“We are seeing temporary near-term weather disruptions in much of the country, but there is an underlying pattern of stabilization in the housing market,” says David Lereah, Chief Economist for the National Association of Realtors in the press release for Pending Home Sales in January (Pending Home Sales are based on contracts signed during one month, not closings, which are represented in the monthly Existing Home Sales number).
The Pending Home Sales Index fell 4.1% in January from Decemberand is 8.9 percent lower than January of 2006. This number comes after a 3% jump in sales in January, those of course based on contracts signed in December. And the Realtors say it’s all about the weather.
So we decided to call our brethren (mostly sisteren) over at WeatherPlus (NBC owns us all) to find out if this theory holds water. It does and it doesn’t.
In the South, where pending home sales were off the most, 11.7%, temperatures held pretty normal, but precipitation in much of the area was well above normal. OK, so people don’t like to go home shopping in the rain, and if they do, they’re going to find a droopy front lawn and a lot of muddy footprints all over the kitchen.
In the Northeast, where pending home sales jumped 9.3% from the month before, temps were well above normal in the first part of the month, although things started to go south toward the end of the month.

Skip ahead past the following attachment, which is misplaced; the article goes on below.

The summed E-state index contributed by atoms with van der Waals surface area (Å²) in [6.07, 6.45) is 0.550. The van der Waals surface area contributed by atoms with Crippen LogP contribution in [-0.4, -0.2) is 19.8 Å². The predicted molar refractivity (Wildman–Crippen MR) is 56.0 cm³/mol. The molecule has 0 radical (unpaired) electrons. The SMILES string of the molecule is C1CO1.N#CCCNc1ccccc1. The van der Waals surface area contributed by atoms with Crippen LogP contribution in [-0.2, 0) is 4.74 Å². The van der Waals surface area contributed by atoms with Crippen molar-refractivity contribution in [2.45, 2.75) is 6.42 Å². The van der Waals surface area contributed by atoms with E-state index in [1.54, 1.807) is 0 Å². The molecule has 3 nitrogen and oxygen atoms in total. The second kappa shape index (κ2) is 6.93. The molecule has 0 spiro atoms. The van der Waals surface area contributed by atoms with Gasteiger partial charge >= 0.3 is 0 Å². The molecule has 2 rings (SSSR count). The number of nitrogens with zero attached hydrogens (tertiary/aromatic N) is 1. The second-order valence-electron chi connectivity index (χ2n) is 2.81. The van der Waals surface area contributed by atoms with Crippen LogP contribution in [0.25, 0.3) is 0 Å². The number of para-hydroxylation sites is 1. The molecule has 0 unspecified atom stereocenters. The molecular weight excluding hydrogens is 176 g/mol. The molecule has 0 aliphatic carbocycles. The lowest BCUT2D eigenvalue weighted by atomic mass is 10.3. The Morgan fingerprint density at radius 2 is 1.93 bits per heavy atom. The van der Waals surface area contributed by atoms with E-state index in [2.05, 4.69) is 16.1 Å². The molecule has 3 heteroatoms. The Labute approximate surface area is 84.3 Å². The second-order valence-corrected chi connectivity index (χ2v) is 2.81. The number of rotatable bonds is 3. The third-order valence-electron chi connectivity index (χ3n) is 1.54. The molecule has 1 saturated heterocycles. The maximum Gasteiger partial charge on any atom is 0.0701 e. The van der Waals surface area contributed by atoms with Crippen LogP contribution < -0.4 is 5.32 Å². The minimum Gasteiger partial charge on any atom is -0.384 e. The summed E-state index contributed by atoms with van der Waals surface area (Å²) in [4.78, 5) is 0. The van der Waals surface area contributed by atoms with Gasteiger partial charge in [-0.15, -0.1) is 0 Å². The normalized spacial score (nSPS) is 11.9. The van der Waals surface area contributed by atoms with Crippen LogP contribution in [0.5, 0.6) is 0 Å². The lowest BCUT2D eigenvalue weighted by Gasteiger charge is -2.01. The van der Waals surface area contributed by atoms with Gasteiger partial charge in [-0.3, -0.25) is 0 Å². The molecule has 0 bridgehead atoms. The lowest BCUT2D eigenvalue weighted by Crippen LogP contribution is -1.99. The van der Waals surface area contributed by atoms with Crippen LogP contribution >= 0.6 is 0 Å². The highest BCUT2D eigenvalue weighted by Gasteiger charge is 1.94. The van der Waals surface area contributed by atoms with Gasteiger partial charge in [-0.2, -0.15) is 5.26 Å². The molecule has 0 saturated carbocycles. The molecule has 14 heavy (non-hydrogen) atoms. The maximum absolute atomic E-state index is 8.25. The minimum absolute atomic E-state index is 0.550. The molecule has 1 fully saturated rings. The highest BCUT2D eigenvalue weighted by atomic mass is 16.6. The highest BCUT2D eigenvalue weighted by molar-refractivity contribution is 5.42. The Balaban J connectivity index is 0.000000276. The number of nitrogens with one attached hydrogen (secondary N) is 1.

The issues I have are out West, where the index was basically flat, up just 0.2%. The West saw below average precip and very average temps. So what’s up with the West? Well we saw it in the existing home sales number from January, sales there were up, while prices finally were coming down. The West is really the last region to jump into the housing correction, as prices remained stubbornly high for quite a while. Now it looks like sales there will not be as good in February, and, again, the West is really the least affected by the weather.
So now I have to throw in the mortgage variable. The subprime seepage, as I like to call it, is the tightening throughout the mortgage market because of the subprime implosion. Federal regulators are calling for stricter standards, the big banks, like Credit Suisse, are jacking up prices to mortgage lenders, and as more and more subprime lenders go belly up, there are just far fewer options for folks without good credit or with too much debt in relation to income.
“I don’t think there's any question it's going to be harder to get a mortgage these days, says Guy Cecala, President of Inside Mortgage Finance Publications. “You’re going to see lenders go back to saying we want to see some money put down on a home, 10 or 20% plus more verification of income and assets, it's certainly going to be a tougher lending environment for borrowers.”
So the barometer in the mortgage market isn’t looking much more positive than the barometer outside my office window. And remember, if we’re going to blame home sales on the weather, February came in like a lion and went out like a lion, so you can expect the Existing Home Sales numbers in April, which would represent contracts signed in February, to be positively, well, precipitous.
Questions? Comments? RealtyCheck@cnbc.com